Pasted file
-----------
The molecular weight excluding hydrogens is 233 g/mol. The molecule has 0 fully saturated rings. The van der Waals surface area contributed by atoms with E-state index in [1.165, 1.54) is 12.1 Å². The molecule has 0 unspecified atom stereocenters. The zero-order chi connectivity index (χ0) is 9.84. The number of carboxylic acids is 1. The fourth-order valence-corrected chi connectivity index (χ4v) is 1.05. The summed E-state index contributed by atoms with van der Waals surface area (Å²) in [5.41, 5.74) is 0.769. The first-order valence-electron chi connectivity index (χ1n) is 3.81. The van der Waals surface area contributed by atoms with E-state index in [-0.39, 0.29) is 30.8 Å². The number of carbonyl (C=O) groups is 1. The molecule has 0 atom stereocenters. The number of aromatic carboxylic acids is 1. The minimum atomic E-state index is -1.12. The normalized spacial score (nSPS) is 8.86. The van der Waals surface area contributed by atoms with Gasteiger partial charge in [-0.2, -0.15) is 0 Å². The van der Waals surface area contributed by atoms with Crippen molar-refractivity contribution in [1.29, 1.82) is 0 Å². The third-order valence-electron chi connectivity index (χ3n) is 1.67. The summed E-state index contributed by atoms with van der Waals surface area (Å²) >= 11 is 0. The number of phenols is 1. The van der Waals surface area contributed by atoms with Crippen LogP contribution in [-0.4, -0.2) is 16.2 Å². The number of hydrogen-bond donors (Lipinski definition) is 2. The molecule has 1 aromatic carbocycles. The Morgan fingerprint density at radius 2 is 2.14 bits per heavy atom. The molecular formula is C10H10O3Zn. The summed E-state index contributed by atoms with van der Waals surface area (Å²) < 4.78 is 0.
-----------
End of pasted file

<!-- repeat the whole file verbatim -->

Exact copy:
The molecular weight excluding hydrogens is 233 g/mol. The molecule has 0 fully saturated rings. The van der Waals surface area contributed by atoms with E-state index in [1.165, 1.54) is 12.1 Å². The molecule has 0 unspecified atom stereocenters. The zero-order chi connectivity index (χ0) is 9.84. The number of carboxylic acids is 1. The fourth-order valence-corrected chi connectivity index (χ4v) is 1.05. The summed E-state index contributed by atoms with van der Waals surface area (Å²) in [5.41, 5.74) is 0.769. The first-order valence-electron chi connectivity index (χ1n) is 3.81. The van der Waals surface area contributed by atoms with E-state index in [-0.39, 0.29) is 30.8 Å². The number of carbonyl (C=O) groups is 1. The molecule has 0 atom stereocenters. The number of aromatic carboxylic acids is 1. The minimum atomic E-state index is -1.12. The normalized spacial score (nSPS) is 8.86. The van der Waals surface area contributed by atoms with Gasteiger partial charge in [-0.2, -0.15) is 0 Å². The van der Waals surface area contributed by atoms with Crippen molar-refractivity contribution in [1.29, 1.82) is 0 Å². The third-order valence-electron chi connectivity index (χ3n) is 1.67. The summed E-state index contributed by atoms with van der Waals surface area (Å²) >= 11 is 0. The number of phenols is 1. The van der Waals surface area contributed by atoms with Crippen LogP contribution in [-0.4, -0.2) is 16.2 Å². The number of hydrogen-bond donors (Lipinski definition) is 2. The molecule has 1 aromatic carbocycles. The Morgan fingerprint density at radius 2 is 2.14 bits per heavy atom. The molecular formula is C10H10O3Zn. The summed E-state index contributed by atoms with van der Waals surface area (Å²) < 4.78 is 0.